"While most research shows there's a robust species barrier, this recent study showed that barrier might not be quite as robust as we once thought," Dunfee says.
Research by Mark Zabel, the associate director of the Prion Research Center at Colorado State University, has found the agents behind the "zombie disease" are highly susceptible to change — and are likely still evolving.
Zabel points out that scientist have only known about CWD for 50 years, "which leads us to believe it's only a matter of time before a prion emerges that can spread to humans."
Watching and waiting
During the past hunting season, Colorado Parks and Wildlife required CWD testing for mule deer from certain areas of the state. The goal was to get a clearer picture of the spread of the disease.
To comply with the requirement or volunteer animals for testing, hunters deliver deer or elk heads to state wildlife offices. One such head was in a refrigerator at the Colorado Parks and Wildlife office in Fort Collins. A taxidermist had already removed the skin, which made the job easier for volunteer Aaron Schmitt.
Schmitt flips the head over on a white plastic table and works a scalpel into the crevice between the neck and the chin. He then carefully removes two gray lymph nodes. The organs serve as early reservoirs for CWD prions and will be sent to a lab for testing.
Mule deer submission had more than tripled near the end of 2017, according to data provided by CPW senior wildlife veterinarian Michael Miller. The success allowed the state to publish more precise maps on CWD prevalence.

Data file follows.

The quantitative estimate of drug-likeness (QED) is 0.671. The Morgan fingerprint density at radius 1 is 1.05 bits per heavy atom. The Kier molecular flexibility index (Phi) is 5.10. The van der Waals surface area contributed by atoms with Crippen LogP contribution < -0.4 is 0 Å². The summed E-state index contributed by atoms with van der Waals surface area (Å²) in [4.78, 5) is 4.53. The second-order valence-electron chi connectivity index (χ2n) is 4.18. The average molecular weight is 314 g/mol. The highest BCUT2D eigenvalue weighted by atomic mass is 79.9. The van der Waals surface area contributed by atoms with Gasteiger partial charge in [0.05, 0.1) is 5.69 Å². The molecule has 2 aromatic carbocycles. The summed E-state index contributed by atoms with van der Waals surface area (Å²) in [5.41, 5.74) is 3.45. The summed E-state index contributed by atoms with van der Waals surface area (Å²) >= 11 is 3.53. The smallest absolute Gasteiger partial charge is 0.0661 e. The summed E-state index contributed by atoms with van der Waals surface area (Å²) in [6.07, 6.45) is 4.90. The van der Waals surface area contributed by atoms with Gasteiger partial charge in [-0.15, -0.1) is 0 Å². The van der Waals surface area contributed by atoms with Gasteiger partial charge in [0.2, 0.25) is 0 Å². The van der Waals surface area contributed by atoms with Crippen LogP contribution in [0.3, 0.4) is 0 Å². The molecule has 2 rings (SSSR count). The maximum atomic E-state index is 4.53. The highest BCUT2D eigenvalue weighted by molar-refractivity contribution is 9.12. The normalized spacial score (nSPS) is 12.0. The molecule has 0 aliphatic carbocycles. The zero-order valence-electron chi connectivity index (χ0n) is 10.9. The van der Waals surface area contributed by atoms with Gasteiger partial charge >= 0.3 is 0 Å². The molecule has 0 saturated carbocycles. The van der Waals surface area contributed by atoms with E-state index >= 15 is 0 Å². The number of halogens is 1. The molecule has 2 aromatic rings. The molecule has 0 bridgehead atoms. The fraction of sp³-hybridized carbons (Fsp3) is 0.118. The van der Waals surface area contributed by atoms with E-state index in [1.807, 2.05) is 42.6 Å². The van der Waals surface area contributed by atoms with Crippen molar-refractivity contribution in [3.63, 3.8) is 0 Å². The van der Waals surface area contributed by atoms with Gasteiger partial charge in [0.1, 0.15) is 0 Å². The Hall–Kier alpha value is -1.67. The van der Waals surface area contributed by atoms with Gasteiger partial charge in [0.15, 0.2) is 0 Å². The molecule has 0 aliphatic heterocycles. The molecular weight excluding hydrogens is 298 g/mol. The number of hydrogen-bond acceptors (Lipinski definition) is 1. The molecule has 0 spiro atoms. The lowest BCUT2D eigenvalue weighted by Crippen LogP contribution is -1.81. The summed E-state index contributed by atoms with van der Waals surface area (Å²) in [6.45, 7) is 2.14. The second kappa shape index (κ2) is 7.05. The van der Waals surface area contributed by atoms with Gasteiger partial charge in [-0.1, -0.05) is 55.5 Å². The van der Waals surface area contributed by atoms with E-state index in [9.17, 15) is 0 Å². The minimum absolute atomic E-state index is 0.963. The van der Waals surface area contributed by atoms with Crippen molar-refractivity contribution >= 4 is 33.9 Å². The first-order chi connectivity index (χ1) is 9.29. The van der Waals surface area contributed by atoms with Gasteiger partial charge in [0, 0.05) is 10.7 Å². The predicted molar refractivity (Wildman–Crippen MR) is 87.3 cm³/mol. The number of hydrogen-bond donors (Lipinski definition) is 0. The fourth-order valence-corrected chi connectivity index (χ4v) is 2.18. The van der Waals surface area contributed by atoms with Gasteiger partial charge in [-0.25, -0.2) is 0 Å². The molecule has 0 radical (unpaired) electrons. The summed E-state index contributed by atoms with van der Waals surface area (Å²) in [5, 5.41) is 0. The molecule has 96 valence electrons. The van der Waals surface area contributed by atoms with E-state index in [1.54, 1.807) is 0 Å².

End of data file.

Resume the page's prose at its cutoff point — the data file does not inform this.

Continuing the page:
The maps show that CWD continues to have a strong presence in Colorado, its original epicenter. The news means further pressure on the state's herds of deer and elk, which could eventually lead to long-term population declines.
Public health officials also monitor Colorado's human population for diseases related to CWD. Since the disease has been known to exist in northern Colorado and southern Wyoming longer than anywhere else, epidemiologists watch for any occurrence of human brain-wasting diseases, like Creutzfeldt-Jakob Disease.
Between 1979 and 2000, the CDC did not find a concerning increase in disease rates in the area. Cases matched rates in other parts of the country and did not appear to affect younger victims. The results suggest rising rates of CWD during the 21-year period did not impact human health.
The Colorado Department of Public Health and Environment continues to monitor for Creutzfeldt-Jakob Disease deaths across the state. Since 1998, it reports there have been 72 cases confirmed by brain examinations. Some families choose not to have the procedure, so the agency estimates 42 additional probable cases in that period.
If the estimates are combined, the highest number of CJD cases in a year is 10, which is in keeping with expectations for Colorado's population. The prevalence of hunters among the victims is also at or below the general population.
Nationwide, there has been an 85 percent increase in CJD cases from 2002 to 2015 — something national health officials chalk up to better monitoring efforts and an aging population.
Dunfee says such results are encouraging, but are not definitive proof that people are safe. A strain could be steps from vaulting the species barrier between deer and people.
But if it ever did, Dunfee says his advice to hunters would be the same:
"If you are hunting in an area where CWD is found, have your animal tested. If it comes back positive, don't eat the meat."
This story comes to us from member station CPR in Colorado.